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How is the mass distributed in the universe? Does it follow, on the average, the light distribution? To address this important question, peculiar motions on large scales are studied in order to directly trace the mass distribution. It is believed that the peculiar motions (motions relative to a pure Hubble expansion) are caused by the growth of cosmic structures due to gravity. A comparison of the mass-density distribution, as reconstructed from peculiar velocity data, with the light distribution (i.e., galaxies) provides information on how well the mass traces light (see chapter by Dekel, 1994). The basic underlying relation between peculiar velocity and density is given by

Equation 58 (58)

where deltam ident (Delta rho / rho)m is the mass overdensity, deltag is the galaxy overdensity, and b ident deltag / deltam is the bias parameter discussed in Section 6. A formal analysis yields a measure of the parameter beta ident Omegam0.6/b. Other methods that place constraints on beta include the anisotropy in the galaxy distribution in the redshift direction due to peculiar motions (see Strauss and Willick 1995 for a review).

Measuring peculiar motions is difficult. The motions are usually inferred with the aid of measured distances to galaxies or clusters that are obtained using some (moderately-reliable) distance-indicators (such as the Tully-Fisher or Dn - sigma relations), and the measured galaxy redshift. The peculiar velocity vp is then determined from the difference between the measured redshift velocity, cz, and the measured Hubble velocity, vH, of the system (the latter obtained from the distance-indicator): vp = cz - vH.

A summary of all measurements of beta made so far is presented in Strauss and Willick (1995). The dispersion in the current measurements of beta is very large; the various determinations range from beta ~ 0.4 to ~ 1, implying, for b appeq 1, Omegam ~ 0.2 to ~ 1. No strong conclusion can therefore be reached at present regarding the values of beta or Omegam. The larger and more accurate surveys currently underway, including high precision velocity measurements, will likely lead to the determination of beta and possibly its decomposition into Omegam and b (e.g., Cole et al. 1994).

Clusters of galaxies can also serve as efficient tracers of the large-scale peculiar velocity field in the universe (Bahcall, Gramann and Cen 1994). Measurements of cluster peculiar velocities are likely to be more accurate than measurements of individual galaxies, since cluster distances can be determined by averaging a large number of cluster members as well as by using different distance indicators. Using large-scale cosmological simulations, Bahcall et al. (1994) find that clusters move reasonably fast in all the cosmological models studied, tracing well the underlying matter velocity field on large scales. The clusters exhibit a Maxwellian distribution of peculiar velocities as expected from Gaussian initial density fluctuations. The model cluster 3-D velocity distribution, presented in Figure 10, typically peaks at v ~ 600 km s-1 and extends to high cluster velocities of ~ 2000 km s-1. The low-density CDM model exhibits lower velocities (Fig. 10). Approximately 10% of all model rich clusters (1% for low-density CDM) move with v gtapprox 103 km s-1. A comparison of model expectation with recent, well calibrated cluster velocity data (Giovanelli et al. 1996) is presented in Figure 11 (Bahcall and Oh 1996). The comparison between models and observations suggests that the cluster velocity data is consistent with a low-density CDM model, and is inconsistent with a standard Omegam = 1 CDM model, since no high velocity clusters are observed.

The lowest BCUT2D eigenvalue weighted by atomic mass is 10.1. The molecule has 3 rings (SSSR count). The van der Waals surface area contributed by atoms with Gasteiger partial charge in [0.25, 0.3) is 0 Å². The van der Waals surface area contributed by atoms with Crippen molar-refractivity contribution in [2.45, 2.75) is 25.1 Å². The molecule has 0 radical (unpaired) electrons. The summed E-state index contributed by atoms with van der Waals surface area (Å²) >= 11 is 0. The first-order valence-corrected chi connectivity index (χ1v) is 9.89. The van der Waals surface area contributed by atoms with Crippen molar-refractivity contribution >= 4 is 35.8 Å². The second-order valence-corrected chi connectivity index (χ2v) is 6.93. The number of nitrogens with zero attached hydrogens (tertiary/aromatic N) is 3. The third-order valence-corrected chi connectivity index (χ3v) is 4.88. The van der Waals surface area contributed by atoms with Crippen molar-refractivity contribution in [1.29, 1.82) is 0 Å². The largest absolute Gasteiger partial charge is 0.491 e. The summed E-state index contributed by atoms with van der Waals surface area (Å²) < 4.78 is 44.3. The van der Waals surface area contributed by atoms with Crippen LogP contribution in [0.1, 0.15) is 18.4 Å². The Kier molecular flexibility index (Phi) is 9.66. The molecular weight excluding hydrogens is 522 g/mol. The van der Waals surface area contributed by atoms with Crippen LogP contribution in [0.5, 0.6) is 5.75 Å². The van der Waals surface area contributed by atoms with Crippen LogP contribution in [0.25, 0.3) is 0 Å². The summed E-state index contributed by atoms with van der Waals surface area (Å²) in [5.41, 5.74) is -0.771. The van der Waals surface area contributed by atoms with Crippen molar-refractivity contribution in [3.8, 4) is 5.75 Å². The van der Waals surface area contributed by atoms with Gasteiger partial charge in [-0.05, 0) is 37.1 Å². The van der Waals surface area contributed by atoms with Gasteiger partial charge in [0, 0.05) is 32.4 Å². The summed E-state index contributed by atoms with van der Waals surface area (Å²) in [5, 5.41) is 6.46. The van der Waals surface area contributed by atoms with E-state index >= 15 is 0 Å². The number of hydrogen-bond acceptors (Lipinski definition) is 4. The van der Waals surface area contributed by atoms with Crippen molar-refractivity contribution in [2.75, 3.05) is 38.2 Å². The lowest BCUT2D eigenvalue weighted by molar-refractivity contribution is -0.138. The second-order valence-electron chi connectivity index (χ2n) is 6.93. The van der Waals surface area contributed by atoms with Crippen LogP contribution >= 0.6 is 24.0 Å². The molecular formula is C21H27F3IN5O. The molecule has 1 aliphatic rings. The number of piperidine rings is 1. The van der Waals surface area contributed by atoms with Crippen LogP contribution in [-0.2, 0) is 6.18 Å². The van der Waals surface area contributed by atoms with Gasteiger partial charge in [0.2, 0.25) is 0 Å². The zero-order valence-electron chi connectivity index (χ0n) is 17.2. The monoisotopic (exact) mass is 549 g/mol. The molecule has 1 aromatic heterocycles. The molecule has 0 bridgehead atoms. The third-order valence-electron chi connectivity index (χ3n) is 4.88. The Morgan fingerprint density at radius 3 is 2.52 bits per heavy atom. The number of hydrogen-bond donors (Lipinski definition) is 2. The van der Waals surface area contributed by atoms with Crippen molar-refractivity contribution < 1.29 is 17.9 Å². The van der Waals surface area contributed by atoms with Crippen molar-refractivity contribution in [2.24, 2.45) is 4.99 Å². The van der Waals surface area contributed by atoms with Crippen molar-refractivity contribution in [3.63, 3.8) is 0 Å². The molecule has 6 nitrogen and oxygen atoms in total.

Figure 10

Figure 10. Differential three-dimensional peculiar velocity distribution of rich clusters of galaxies for four cosmological models (Bahcall, Gramann and Cen 1994).

Figure 11

Figure 11. Observed vs. model cluster peculiar velocity functions (from Bahcall and Oh 1996). The Giovanelli and Haynes (1996) data are compared with model expectations convolved with the observational errors. Note the absence of a high velocity tail in the observed cluster velocity function.

Cen, Bahcall and Gramann (1994) determined the expected velocity correlation function of clusters in different cosmologies. They find that close cluster pairs, with separations r ltapprox 10h-1 Mpc, exhibit strong attractive motions; the pairwise velocities depend sensitively on the model. The mean pairwise attractive cluster velocities on 5h-1 Mpc scale ranges from ~ 1700 km s-1 for Omegam = 1 CDM to ~ 700 km s-1 for Omegam = 0.3 CDM. The cluster velocity correlation function, presented in Figure 12, is negative on small scales--indicating large attractive velocities, and is positive on large scales, to ~ 200h-1 Mpc - indicating significant bulk motions in the models. None of the models reproduce the very large bulk flow of clusters on 150h-1 Mpc scale, v appeq 689 ± 178 km s-1, recently reported by Lauer and Postman (1994). The bulk flow expected on this large scale is generally ltapprox 200 km s-1 for all the models studied (Omegam = 1 and Omegam appeq 0.3 CDM, and PBI).

Figure 12

Figure 12. Velocity correlation function of rich (R geq 1) clusters of galaxies for three models. Error bars indicate the 1sigma statistical uncertainties (from Cen et al. 1994).

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